Fir trees using pine limbs

by Stephen Hatch
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Click picture for larger view
Real trees on a slope, usually have a gentle curve to them.
Don't be afraid to use limbs with a gentle bow in them (curve)
That bow makes the trees look a bit more real. Gives a nice feel to the tree.
I leave some of the bark on the lower portion of the trunk.
It seems to add character to the whole tree that way.
The curve in fir trees is almost always away from the slope, then curving back toward the hill.
Real trees Have a very pronounced bark texture but in the miniature of our models,
a smoother look comes closer to matching what "looks right"
This tree in my yard has a gracfull curve over it's entire length.
Also notice there are very few branches toward the bottom of the trunk.
this is handy since I don't want to taper the bottom 1/4th of the trunk anyway.
Find limbs that are reasonably straight for 6inches to two feet.
These make nice sized trees that give a selection of sizes.
I use pine and fir branches that I find in the woods in front of my house.
Don't worry about knots....just trim all the side shoots off.
I taper the ends with a little hobby plane I've had for years. This little plane works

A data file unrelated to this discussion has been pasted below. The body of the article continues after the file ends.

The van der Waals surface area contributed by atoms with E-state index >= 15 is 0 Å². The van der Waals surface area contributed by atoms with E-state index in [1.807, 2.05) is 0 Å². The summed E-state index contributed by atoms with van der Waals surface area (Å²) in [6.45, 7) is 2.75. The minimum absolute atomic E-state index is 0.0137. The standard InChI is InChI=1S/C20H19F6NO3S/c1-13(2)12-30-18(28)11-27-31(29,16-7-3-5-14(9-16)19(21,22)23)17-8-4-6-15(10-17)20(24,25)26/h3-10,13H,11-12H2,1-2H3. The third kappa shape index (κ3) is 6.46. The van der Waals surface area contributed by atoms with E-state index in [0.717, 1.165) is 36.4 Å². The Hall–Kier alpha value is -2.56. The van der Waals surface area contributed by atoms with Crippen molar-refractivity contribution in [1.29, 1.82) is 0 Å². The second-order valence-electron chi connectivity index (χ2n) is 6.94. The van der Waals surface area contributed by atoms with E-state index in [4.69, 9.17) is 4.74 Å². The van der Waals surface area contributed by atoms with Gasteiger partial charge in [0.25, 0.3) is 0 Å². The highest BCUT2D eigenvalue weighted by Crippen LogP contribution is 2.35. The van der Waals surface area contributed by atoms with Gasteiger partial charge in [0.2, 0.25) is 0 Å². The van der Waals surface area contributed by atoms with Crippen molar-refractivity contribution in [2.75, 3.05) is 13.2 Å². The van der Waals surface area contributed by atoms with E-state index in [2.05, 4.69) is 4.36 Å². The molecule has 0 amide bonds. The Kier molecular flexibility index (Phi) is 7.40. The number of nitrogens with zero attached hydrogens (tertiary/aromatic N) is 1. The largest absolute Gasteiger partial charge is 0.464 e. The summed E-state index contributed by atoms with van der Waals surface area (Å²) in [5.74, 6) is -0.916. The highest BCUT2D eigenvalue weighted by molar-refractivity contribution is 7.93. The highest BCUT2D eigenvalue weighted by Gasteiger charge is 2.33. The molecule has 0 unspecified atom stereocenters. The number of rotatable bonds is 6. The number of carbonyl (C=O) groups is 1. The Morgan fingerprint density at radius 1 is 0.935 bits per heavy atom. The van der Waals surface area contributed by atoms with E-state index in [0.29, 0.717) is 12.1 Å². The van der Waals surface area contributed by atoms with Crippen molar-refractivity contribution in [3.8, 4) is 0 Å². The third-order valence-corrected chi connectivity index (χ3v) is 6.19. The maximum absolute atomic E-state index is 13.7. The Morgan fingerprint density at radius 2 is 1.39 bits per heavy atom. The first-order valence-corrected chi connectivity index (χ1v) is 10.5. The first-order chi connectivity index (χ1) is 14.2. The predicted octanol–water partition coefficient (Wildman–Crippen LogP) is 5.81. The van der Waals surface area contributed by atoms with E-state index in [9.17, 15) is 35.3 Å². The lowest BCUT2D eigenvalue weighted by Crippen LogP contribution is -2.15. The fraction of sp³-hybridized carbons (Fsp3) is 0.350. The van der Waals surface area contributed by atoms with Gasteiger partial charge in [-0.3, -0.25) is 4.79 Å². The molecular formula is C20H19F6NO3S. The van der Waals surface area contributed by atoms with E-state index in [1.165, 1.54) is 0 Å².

better than larger ones. Easier to handle.
The work is easy and really only takes about 5 minutes to completely form the trunk.
be sure you roll the trunk in your fingers between strokes and get all sides.
Now drill a series of holes all the way through the trunk.
use a drill big enough to insert the frond stems.
I drill a hole or two about every 1/4 to 1/2 inch down the trunk
twisting the trunk as I go so that the holes are a bit ofset from each other.
Finally I use shoe dye (black and brown) to color the wood where it has been planed.
I vary back and forth from one to the other and get different shades of
red and brown and gray etc....this helps the over/all effect of the forrest.

Now stick the fronds (you bought from Bragdon) in the holes and you have
a very respectable tree........even looks good up close.

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